Thursday, May 16, 2013

throwback post: homemade bagels

With a trip to NY in just a week I have had bagels on my mind nonstop. They are the number one food I miss since moving to SF and one night a few months back I couldn't handle the craving anymore. Bagels out here range from dense round bread with a hole to somewhat tolerable and I knew that was not going to satisfy my craving. This recipe was made well before this blog but this is definitely a timely topic.

One exception to my feelings on bagels out here are Deli Board bagels. They cater to our office and always come hot and fresh and definitely fit the bill for what I miss in a bagel. Unfortunately we only get them every few months...

I found this recipe and followed it to a t. I was a little nervous because they didn't rise as much as I expected, but they came out so delicious and a perfect size. I can tell you this: having a bagel fresh and hot out of the oven with cream cheese on a Sunday morning is something everyone needs to experience. They were so worth the effort.

homemade bagels
2 teaspoons of active dry yeast
1 ½ tablespoons of granulated sugar
1 ¼ cups of warm water (you may need ± ¼ cup more, I know I did)
3 ½ cups (500g) of bread flour or high gluten flour(will need extra for kneading)
1 ½ teaspoons of salt
  • In ½ cup of the warm water, pour in the sugar and yeast. Do not stir. Let it sit for five minutes, and then stir the yeast and sugar mixture, until it all dissolves in the water.
  • Mix the flour and salt in a large bowl. Make a well in the middle and pour in the yeast and sugar mixture.
  • Pour half of the remaining warm water into the well. Mix and stir in the rest of the water as needed. Depending on where you live, you may need to add anywhere from a couple tablespoons to about ¼ cup of water. You want to result in a moist and firm dough after you have mixed it.
  • On a floured counter top, knead the dough for about 10 minutes until it is smooth and elastic. Try working in as much flour as possible to form a firm and stiff dough. Lightly brush a large bowl with oil and turn the dough to coat. Cover the bowl with a damp dish towel. Let rise in a warm place for 1 hour, until the dough has doubled in size. Punch the dough down, and let it rest for another 10 minutes.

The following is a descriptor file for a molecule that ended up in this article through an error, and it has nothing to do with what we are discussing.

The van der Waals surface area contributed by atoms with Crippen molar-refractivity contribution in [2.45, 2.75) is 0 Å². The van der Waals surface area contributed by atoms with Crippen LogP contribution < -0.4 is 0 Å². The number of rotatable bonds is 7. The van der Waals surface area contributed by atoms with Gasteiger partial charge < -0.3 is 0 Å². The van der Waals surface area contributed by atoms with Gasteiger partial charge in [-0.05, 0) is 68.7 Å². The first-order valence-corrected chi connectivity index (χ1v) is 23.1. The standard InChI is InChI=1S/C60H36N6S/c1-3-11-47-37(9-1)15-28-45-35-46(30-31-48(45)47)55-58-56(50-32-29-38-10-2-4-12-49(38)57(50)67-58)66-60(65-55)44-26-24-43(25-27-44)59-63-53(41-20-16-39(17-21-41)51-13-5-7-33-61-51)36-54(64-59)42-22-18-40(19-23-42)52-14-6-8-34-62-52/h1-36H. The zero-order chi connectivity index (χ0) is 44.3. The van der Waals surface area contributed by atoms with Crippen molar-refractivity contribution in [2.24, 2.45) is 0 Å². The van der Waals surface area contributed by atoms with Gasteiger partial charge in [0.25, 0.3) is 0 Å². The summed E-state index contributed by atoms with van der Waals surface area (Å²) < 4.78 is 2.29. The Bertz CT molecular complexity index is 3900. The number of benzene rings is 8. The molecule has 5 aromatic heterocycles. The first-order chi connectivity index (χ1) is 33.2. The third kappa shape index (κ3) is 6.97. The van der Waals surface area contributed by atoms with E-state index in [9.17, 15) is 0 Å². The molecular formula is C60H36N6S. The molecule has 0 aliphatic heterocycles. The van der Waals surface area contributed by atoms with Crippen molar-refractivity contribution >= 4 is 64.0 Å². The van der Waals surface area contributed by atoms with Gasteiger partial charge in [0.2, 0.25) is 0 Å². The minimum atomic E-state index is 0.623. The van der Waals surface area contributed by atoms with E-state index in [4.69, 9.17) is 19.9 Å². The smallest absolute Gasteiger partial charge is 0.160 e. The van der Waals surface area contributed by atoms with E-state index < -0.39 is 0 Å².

• Carefully divide the dough into 8 pieces. Shape each piece into a round. Now, take a dough ball, and press it gently against the counter top moving your hand and the ball in a circular motion pulling the dough into itself while reducing the pressure on top of the dough slightly until a perfect dough ball forms. Repeat with 7 other dough rounds.
  • Coat a finger in flour, and gently press your finger into the center of each dough ball to form a ring. Stretch the ring to about ⅓ the diameter of the bagel and place on a lightly oiled cookie sheet. Repeat the same step with the remaining dough.
  • After shaping the dough rounds and placing them on the cookie sheet, cover with a damp kitchen towel and allow to rest for 10 minutes. Meanwhile, preheat your oven to 425ºF.
  • Bring a large pot of water to a boil. Reduce the heat. Use a slotted spoon or skimmer to lower the bagels into the water. Boil about 3-4 at a time. Once the bagels are in, it shouldn’t take too long for them to float to the top (a couple seconds). Let them sit there for 1 minute, and them flip them over to boil for another minute. Extend the boiling times to 2 minutes each, if you’d prefer a chewier bagel.
  • Once all the bagels have boiled transfer them to a lightly oiled baking sheet.
  • Bake for 20 minutes, until golden brown.
  • Cool on a wire rack--I let them cool for about 5 minutes and tore into these!

So on my trip back east, I am planning to smuggle some NY water back with me so I can test out this notion of "the water being different." I will report back.

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